- If you need clarification, ask it in the comment box above.
- Better answers use proper spelling and grammar.
- Provide details, support with references or personal experience.
Tell us some more! Your answer needs to include more details to help people.You can't post answers that contain an email address.Please enter a valid email address.The email address entered is already associated to an account.Login to postPlease use English characters only.
Tip: The max point reward for answering a question is 15.
The last knob on the right should give 16 different effects, are you saying the knob doesn't work at all? Is it turning smoothly? Do you hear any clicks as you turn it? Is anything plugged into the dsp socket on the back where the footswitch would go?
Are you old enough to remember when amps were all linear? Well, this is a computer. I haven't seen the schematic, but I'd guess the knobs are not connected to pots, but rotary encoders which send signals to a processor board to change settings. So, it's either a bug or a "feature" that causes these settings to start at zero when you boot the machine. You may be able to store all the last settings in memory so they start there.
The only change you need to make for the 120 operation should be to change the fuse to a 2 amp fuse. Faint static is typical of the electronic noise of amps... as long as it it is faint. The power supply will act differently on 120 than 240... probably takes a brief more time to get the system stable, hence the initial buzzing. As long as it performs don't worry about it.
UNPLUG THE AMP First you need to check any visible fuses either in the plug or on the back of the amp.
If you have an electrical testing screwdriver or meter you can test the fuse. If this sounds like gobbledegook (daft talk) then stop and take it to the dealer where you bought it.
If you can remove the fuse or fuses then replace them if it is obvious they have blown - dark and kinda burnt looking.
If replacing the fuses doesn't fix it - STOP.
Valve amps are serious bits of electrical hardware - they are not for home repairs - take it to a GOOD dealer / repair shop that deals with valve amp - nowhere else should play with it.
When they have it sorted you can have the valves re-biased/changed to adjust the amp for the sound you want - yes the valves can change it.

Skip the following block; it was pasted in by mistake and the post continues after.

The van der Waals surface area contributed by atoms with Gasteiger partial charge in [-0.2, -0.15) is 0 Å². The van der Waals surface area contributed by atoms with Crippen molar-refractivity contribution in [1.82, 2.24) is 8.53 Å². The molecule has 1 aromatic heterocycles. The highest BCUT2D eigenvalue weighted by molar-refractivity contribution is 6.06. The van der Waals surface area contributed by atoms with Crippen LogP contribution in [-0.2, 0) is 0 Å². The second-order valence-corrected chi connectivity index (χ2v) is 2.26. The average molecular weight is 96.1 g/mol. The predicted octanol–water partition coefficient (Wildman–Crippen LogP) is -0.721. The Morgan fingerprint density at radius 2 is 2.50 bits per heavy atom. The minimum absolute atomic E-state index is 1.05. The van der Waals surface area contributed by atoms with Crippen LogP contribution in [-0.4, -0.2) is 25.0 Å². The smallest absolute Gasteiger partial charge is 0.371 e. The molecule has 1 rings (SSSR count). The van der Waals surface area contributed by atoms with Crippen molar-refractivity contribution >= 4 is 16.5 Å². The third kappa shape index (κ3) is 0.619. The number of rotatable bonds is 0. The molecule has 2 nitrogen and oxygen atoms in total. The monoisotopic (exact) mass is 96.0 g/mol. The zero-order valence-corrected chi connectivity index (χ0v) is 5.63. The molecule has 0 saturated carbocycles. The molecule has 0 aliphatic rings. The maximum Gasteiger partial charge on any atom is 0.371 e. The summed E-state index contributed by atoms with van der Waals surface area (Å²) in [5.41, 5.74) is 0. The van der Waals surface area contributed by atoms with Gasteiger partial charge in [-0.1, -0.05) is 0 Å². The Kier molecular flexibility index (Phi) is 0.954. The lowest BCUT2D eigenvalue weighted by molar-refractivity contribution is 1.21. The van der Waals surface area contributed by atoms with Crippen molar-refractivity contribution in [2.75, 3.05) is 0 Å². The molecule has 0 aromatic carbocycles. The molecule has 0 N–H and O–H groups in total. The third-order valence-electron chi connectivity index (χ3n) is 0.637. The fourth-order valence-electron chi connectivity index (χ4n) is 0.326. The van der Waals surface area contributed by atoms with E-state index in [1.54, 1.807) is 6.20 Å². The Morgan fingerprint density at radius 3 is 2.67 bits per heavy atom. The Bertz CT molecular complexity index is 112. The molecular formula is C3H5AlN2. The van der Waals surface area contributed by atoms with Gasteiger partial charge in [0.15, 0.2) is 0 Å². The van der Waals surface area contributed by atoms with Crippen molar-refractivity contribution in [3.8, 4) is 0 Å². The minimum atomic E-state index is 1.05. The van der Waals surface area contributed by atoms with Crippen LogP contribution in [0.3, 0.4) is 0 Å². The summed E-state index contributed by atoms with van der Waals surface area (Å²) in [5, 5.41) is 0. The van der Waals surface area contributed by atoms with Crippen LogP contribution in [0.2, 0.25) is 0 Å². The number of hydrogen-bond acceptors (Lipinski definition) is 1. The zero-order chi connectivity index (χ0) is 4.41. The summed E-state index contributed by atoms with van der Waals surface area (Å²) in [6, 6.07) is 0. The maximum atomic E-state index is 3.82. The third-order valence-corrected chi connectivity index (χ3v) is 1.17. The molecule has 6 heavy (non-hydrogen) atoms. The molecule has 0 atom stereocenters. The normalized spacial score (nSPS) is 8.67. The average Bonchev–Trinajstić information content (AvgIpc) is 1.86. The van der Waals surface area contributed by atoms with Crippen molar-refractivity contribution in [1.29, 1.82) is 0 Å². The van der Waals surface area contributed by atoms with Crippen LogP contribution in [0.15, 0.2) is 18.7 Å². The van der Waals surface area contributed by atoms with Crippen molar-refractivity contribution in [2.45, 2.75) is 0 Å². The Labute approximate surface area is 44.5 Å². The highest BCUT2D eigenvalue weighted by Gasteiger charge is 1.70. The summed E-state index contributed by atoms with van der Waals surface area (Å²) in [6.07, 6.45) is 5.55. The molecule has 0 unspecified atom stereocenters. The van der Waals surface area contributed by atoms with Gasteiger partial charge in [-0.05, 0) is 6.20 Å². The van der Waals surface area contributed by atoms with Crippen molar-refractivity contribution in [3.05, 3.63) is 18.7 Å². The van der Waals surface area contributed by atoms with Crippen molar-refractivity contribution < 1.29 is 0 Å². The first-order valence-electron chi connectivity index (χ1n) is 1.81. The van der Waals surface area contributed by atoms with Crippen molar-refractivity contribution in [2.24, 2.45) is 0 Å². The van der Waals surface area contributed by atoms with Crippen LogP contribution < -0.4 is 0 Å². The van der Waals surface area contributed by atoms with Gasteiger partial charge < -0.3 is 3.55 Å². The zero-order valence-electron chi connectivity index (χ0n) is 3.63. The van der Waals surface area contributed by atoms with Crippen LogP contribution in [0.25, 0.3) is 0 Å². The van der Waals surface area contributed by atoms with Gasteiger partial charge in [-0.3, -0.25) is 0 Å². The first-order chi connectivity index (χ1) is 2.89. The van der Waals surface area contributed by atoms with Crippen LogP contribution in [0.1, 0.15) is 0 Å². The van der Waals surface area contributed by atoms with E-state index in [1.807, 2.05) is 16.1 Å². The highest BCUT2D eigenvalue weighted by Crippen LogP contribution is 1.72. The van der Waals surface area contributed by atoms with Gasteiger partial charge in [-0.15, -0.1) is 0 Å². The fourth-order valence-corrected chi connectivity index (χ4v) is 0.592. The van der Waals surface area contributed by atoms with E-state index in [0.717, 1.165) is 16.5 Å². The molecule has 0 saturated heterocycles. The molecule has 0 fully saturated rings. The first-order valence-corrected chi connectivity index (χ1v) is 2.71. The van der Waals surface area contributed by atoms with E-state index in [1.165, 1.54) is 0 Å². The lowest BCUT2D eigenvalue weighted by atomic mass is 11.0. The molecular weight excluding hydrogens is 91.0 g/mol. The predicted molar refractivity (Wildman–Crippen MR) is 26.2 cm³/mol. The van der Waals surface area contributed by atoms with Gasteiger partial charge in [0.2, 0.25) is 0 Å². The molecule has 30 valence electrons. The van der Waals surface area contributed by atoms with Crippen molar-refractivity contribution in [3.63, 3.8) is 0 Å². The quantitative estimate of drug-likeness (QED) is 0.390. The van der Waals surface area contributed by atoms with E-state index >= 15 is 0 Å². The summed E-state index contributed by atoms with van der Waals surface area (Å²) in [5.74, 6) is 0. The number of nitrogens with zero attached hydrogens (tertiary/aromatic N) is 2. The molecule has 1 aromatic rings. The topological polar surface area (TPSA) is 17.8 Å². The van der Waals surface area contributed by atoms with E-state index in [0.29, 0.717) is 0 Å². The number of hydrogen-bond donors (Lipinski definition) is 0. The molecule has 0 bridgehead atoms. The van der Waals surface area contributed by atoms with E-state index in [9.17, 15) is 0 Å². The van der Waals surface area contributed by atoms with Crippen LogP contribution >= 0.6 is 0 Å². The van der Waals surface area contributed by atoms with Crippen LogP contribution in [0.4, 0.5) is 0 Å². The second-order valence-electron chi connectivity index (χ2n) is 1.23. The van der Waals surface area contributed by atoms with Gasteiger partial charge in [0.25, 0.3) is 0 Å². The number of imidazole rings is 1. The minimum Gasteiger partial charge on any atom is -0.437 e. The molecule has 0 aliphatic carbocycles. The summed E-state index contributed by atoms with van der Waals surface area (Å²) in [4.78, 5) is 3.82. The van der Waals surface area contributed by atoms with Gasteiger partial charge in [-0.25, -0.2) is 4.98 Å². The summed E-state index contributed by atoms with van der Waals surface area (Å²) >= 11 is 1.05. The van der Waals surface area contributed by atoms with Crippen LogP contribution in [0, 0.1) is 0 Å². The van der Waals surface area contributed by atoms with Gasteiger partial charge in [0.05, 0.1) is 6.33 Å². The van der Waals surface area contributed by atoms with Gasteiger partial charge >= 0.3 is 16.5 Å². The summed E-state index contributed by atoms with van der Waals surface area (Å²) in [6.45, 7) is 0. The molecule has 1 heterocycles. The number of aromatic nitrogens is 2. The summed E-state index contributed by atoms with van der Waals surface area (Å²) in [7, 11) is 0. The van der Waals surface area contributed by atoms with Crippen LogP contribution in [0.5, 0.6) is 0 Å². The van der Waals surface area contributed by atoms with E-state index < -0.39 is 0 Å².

Hope this helps - don't mess with it - even when turned OFF valve amps can give you a shock!!
Keep on Rockin'
If you are having the treble/high turned up there will be hiss. This is due to the statistical noise in electronics, including semiconductors. It is a matter of degree. The hiss should be 30 Db below your program level or so.
It is very common for one to change settings and suddenly start to notice hiss or hum at certain settings.
IF YOU CAN, go to a music store and COMPARE the amp to yours at the same setting with NOTHING plugged in. (cables and guitars can generate hiss or other noise themselves).
There is very little in your amp that would have changed to suddenly start generating hiss, so FIRST compare. This will minimize the chance of spending money at a shop to be told it is normal.
Try plugging in a set of head phones , if you get sound that way the input jack may be causeing the prob. try pulling it back an forth a few times, sometimes this will free up the head phone jack. I hope its that simple . May be some one will have another idea Good luck DFD please rate me TK U
the buzzing is indicative of an open ground connection, check the cord by substitution or with an ohm meter, if the cord is good look at the connections to the jack inside the amp ( im guessing you built the amp from a kit). Is this a solid state amplifier? Tube amps have lethal votages and should not be experimented on without knowledge of electronic safety. Also if there is more than one input to the amp try plugging the guitar into another one and see if its still the same.
You may have a switch with 2 settings somewhere on your amp - one for active and one for passive. try changing that.
If this doesn't work, make sure you got the guitar in the line input, change the lead for another incase it's faulty, turn the volume up on the guitar to activate the pickups, and rock-out when you find the problem and fix it.